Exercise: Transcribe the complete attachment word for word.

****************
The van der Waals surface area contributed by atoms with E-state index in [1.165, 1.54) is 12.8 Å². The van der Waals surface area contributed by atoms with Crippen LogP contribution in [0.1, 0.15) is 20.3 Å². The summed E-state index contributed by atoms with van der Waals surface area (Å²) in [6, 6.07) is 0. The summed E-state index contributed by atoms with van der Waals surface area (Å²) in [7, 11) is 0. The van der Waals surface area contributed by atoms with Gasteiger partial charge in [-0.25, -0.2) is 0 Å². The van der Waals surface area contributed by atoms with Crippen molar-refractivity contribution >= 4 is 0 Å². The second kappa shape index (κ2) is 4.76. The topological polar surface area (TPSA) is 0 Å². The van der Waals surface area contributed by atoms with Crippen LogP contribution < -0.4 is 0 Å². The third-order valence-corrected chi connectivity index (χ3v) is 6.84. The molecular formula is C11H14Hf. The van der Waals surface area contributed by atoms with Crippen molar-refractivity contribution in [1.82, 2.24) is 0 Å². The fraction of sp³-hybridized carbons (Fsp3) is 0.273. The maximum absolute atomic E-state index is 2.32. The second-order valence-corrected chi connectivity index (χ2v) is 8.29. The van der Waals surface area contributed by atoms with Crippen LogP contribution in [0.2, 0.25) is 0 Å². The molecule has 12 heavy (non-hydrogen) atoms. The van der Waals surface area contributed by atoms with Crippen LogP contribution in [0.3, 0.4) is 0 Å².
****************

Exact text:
The van der Waals surface area contributed by atoms with E-state index in [1.165, 1.54) is 12.8 Å². The van der Waals surface area contributed by atoms with Crippen LogP contribution in [0.1, 0.15) is 20.3 Å². The summed E-state index contributed by atoms with van der Waals surface area (Å²) in [6, 6.07) is 0. The summed E-state index contributed by atoms with van der Waals surface area (Å²) in [7, 11) is 0. The van der Waals surface area contributed by atoms with Gasteiger partial charge in [-0.25, -0.2) is 0 Å². The van der Waals surface area contributed by atoms with Crippen molar-refractivity contribution >= 4 is 0 Å². The second kappa shape index (κ2) is 4.76. The topological polar surface area (TPSA) is 0 Å². The van der Waals surface area contributed by atoms with Crippen LogP contribution < -0.4 is 0 Å². The third-order valence-corrected chi connectivity index (χ3v) is 6.84. The molecular formula is C11H14Hf. The van der Waals surface area contributed by atoms with Crippen molar-refractivity contribution in [1.82, 2.24) is 0 Å². The fraction of sp³-hybridized carbons (Fsp3) is 0.273. The maximum absolute atomic E-state index is 2.32. The second-order valence-corrected chi connectivity index (χ2v) is 8.29. The van der Waals surface area contributed by atoms with Crippen LogP contribution in [0.2, 0.25) is 0 Å². The molecule has 12 heavy (non-hydrogen) atoms. The van der Waals surface area contributed by atoms with Crippen LogP contribution in [0.3, 0.4) is 0 Å².